8. The country involved in the present investigation is Indonesia.


9. The petitioner has made all efforts to extract information/evidence on the price of the subject good in the domestic market of the subject country. However, the Domestic industry was unable to obtain the same information or evidence of prices of subject goods in the subject country.

10. Accordingly, the petitioner has claimed the Normal Value for subject country on the basis of cost of production in India, duly adjusted for selling, general and administrative expenses and considering the consumption norms of the petitioners. Further to the cost of sales, the petitioner has considered reasonable profit.

11. The Authority has, therefore, for the purpose of the initiation, decided to proceed with the normal value as determined by the Authority on the basis of prima facie evidence submitted by the petitioner.


12. The Authority has determined Export price using DGCI&S data till February 2018 to assess the volume and value of imports in India. Price adjustments have been claimed on account of freight, insurance, commission, bank charges and port expenses to arrive at net export price at ex-factory level. However, the Authority would like to rely on data of exporter in case the same are furnished and verified.


13. The normal value and the export price have been compared at ex-factory level, which shows significant dumping margin in respect of the subject goods from the subject country. The dumping margin so estimated is above de-minimus limits for the subject country. There is sufficient prima facie evidence that the normal value of the subject goods from the subject country is significantly higher than the ex-factory export price, indicating, prima facie, that the subject goods are being dumped into the Indian market by the exporters
from the subject country.


14. Information furnished by the petitioner has been considered for assessment of injury to the domestic industry. The petitioner has furnished evidence regarding the injury having taken place as a result of alleged dumping in the form of increase in volume of dumped imports in absolute terms and in relation to production and consumption in India, price undercutting, price depression, price underselling and consequent significant adverse impact on the domestic industry in terms of profits, return on capital employed, cash flow and market share of the domestic industry. There is sufficient prima facie evidence of ‘injury’ being suffered by the domestic industry caused by dumped imports from subject country to justify initiation of an antidumping investigation.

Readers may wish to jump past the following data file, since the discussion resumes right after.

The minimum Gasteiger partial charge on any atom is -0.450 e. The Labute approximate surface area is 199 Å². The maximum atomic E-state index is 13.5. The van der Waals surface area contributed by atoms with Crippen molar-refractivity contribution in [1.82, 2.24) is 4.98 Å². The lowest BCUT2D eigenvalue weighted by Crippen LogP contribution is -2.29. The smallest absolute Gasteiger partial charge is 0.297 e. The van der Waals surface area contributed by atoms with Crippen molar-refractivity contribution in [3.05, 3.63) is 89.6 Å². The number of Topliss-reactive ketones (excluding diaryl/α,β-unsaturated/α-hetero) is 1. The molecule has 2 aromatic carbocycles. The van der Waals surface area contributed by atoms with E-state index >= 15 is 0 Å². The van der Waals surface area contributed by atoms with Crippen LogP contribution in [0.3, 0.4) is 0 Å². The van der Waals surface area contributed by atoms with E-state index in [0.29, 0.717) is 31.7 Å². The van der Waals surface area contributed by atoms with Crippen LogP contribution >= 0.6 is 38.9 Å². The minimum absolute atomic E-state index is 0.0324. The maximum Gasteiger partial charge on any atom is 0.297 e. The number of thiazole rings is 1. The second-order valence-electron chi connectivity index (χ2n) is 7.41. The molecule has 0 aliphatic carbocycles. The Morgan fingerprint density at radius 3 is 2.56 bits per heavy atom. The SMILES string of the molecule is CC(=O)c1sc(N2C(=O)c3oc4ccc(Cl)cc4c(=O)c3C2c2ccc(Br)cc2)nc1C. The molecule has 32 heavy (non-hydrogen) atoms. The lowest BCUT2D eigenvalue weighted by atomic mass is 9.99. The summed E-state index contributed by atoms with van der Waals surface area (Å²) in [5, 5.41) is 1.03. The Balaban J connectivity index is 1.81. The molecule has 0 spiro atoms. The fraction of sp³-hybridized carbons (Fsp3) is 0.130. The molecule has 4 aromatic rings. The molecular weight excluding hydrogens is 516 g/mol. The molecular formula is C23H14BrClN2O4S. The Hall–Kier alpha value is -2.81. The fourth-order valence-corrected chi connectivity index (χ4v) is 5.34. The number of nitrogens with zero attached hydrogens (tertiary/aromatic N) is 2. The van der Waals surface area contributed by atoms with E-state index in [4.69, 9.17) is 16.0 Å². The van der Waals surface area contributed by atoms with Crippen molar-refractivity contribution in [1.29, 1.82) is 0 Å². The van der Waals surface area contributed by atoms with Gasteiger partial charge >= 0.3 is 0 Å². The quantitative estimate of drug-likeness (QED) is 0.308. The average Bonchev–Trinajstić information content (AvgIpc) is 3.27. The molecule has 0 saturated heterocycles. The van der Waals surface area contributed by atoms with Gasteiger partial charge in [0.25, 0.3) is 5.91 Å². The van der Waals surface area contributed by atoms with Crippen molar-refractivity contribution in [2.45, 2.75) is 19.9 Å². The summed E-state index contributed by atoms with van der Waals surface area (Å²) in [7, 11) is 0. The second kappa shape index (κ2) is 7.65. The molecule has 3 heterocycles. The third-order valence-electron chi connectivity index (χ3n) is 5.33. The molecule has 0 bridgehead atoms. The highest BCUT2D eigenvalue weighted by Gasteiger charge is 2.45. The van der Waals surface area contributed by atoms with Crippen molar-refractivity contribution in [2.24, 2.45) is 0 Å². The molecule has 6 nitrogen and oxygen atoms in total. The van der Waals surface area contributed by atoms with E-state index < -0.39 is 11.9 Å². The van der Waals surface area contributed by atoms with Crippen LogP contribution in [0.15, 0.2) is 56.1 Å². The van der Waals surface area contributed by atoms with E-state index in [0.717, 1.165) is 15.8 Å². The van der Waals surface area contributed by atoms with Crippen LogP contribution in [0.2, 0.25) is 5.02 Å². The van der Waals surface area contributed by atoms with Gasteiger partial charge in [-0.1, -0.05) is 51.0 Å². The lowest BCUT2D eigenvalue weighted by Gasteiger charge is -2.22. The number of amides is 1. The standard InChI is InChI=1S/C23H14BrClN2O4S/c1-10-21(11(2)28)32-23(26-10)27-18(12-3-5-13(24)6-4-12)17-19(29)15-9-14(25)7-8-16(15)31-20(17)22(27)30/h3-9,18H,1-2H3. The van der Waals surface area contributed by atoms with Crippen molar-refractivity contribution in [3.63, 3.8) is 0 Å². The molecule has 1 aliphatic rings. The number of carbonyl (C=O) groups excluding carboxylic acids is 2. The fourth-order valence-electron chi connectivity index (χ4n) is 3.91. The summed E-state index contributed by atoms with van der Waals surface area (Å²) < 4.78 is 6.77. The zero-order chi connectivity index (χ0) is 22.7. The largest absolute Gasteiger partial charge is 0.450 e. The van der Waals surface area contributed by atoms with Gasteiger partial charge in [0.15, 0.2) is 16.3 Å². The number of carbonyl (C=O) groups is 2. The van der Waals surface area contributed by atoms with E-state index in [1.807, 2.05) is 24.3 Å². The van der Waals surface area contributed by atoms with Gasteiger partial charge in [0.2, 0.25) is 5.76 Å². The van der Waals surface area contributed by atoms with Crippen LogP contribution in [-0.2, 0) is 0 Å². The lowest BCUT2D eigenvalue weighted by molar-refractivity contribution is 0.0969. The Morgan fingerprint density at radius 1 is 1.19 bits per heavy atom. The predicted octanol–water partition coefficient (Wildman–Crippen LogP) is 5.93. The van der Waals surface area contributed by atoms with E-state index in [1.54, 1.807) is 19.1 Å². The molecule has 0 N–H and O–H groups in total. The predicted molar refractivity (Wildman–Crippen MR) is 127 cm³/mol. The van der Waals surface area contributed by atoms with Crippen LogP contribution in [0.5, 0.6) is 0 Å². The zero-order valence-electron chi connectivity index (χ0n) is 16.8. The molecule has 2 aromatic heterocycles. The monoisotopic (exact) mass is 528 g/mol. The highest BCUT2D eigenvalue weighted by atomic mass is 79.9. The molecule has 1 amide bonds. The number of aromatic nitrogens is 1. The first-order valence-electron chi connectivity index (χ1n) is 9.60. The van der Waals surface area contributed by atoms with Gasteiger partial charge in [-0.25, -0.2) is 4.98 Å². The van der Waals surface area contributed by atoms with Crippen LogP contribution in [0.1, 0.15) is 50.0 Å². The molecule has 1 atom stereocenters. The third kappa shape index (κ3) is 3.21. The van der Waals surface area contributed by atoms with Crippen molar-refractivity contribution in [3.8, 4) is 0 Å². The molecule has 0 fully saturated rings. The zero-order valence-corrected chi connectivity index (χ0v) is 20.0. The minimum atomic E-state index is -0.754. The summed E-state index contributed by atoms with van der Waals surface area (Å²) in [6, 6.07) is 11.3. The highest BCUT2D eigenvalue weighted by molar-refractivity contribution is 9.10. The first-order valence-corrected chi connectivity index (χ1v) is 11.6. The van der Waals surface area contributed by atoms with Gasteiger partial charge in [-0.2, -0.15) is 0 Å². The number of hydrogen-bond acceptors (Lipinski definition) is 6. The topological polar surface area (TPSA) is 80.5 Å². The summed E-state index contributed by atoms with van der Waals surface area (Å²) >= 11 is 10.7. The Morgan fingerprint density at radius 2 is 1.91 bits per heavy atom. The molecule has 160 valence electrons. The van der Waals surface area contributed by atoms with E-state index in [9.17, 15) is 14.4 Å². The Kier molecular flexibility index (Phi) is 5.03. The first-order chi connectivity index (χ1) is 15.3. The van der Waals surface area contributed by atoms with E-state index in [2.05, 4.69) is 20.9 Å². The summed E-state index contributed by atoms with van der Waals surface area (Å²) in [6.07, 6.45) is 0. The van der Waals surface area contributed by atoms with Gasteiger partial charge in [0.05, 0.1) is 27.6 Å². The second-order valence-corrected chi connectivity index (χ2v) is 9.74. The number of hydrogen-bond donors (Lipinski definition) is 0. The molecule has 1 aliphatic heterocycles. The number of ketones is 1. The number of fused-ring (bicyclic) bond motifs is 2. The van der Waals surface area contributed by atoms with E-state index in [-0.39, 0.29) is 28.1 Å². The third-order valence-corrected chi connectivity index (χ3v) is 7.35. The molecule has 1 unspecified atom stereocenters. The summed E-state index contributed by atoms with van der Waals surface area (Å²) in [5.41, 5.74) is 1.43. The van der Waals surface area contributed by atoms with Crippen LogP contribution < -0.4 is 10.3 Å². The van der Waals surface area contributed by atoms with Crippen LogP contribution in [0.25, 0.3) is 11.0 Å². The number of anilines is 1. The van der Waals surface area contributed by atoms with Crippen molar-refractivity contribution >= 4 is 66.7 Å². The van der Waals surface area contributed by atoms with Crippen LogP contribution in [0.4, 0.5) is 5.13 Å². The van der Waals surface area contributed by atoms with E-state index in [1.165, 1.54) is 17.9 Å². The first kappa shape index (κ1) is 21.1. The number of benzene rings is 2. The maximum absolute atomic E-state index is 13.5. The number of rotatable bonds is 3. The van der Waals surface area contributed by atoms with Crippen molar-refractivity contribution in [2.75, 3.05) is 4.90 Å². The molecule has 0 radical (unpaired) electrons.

15. And whereas, the Authority prima facie finds that sufficient evidence of dumping of the subject goods, originating in or exported from the subject country; injury to the domestic industry and causal link between the alleged dumping and injury exists to justify initiation of an anti-dumping investigation, the Authority hereby initiates an investigation into the alleged dumping, and consequent injury to the domesticbindustry in terms of Rule 5 of the Rules, to determine the existence, degree and effect of alleged dumping and to recommend the amount of antidumping duty, which if levied, would be adequate to remove the ‘injury’ to the domestic industry.


16. The period of investigation (POI) is 1st April 2017 to31st March 2018 (12 months). However, for the purpose of analysing injury, the data of previous three years, i.e. Apr’14-Mar’15, Apr’15-Mar’16, Apr’16- Mar’17 and the POI will be considered.


17. The known exporters in the subject country, the Government of the subject country through its embassy in India, the importers and users in India known to be concerned with the product are being addressed separately to submit relevant information in the form and manner prescribed and to make their views known to the Authority at the following address:

The Designated Authority,
Directorate General of Trade Remedies,
Department of Commerce
Ministry of Commerce & Industry,
4th Floor, Jeevan Tara Building, 5 Parliament Street, New Delhi -110001.

18. Any other interested party may also make its submissions relevant to the investigation in the prescribed form and manner within the time limit set out below. Any party making any confidential submission before the Authority is required to submit a non confidential version of the same to be made available to the other parties.